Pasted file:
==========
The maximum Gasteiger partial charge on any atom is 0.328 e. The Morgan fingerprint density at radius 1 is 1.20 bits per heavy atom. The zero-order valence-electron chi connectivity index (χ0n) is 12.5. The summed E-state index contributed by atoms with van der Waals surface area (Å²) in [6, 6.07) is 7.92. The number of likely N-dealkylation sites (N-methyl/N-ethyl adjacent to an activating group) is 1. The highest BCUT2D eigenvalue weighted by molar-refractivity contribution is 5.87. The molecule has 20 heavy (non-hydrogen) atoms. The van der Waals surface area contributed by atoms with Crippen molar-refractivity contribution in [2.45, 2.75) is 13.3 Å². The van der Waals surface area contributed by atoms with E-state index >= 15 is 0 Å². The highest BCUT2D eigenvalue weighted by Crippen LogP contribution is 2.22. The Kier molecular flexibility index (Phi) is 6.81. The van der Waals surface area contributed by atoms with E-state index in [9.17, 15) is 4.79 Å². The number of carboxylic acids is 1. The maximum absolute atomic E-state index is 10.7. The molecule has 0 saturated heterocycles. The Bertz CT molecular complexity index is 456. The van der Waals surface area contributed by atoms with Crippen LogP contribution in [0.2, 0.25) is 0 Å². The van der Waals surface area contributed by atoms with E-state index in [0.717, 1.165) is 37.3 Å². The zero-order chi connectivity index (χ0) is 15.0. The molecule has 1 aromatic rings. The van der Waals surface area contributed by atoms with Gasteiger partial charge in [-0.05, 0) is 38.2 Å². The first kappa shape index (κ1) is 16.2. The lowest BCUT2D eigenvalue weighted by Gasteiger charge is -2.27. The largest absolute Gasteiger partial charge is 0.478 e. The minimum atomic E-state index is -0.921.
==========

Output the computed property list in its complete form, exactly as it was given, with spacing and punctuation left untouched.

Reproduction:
The maximum Gasteiger partial charge on any atom is 0.328 e. The Morgan fingerprint density at radius 1 is 1.20 bits per heavy atom. The zero-order valence-electron chi connectivity index (χ0n) is 12.5. The summed E-state index contributed by atoms with van der Waals surface area (Å²) in [6, 6.07) is 7.92. The number of likely N-dealkylation sites (N-methyl/N-ethyl adjacent to an activating group) is 1. The highest BCUT2D eigenvalue weighted by molar-refractivity contribution is 5.87. The molecule has 20 heavy (non-hydrogen) atoms. The van der Waals surface area contributed by atoms with Crippen molar-refractivity contribution in [2.45, 2.75) is 13.3 Å². The van der Waals surface area contributed by atoms with E-state index >= 15 is 0 Å². The highest BCUT2D eigenvalue weighted by Crippen LogP contribution is 2.22. The Kier molecular flexibility index (Phi) is 6.81. The van der Waals surface area contributed by atoms with E-state index in [9.17, 15) is 4.79 Å². The number of carboxylic acids is 1. The maximum absolute atomic E-state index is 10.7. The molecule has 0 saturated heterocycles. The Bertz CT molecular complexity index is 456. The van der Waals surface area contributed by atoms with Crippen LogP contribution in [0.2, 0.25) is 0 Å². The van der Waals surface area contributed by atoms with E-state index in [0.717, 1.165) is 37.3 Å². The zero-order chi connectivity index (χ0) is 15.0. The molecule has 1 aromatic rings. The van der Waals surface area contributed by atoms with Gasteiger partial charge in [-0.05, 0) is 38.2 Å². The first kappa shape index (κ1) is 16.2. The lowest BCUT2D eigenvalue weighted by Gasteiger charge is -2.27. The largest absolute Gasteiger partial charge is 0.478 e. The minimum atomic E-state index is -0.921.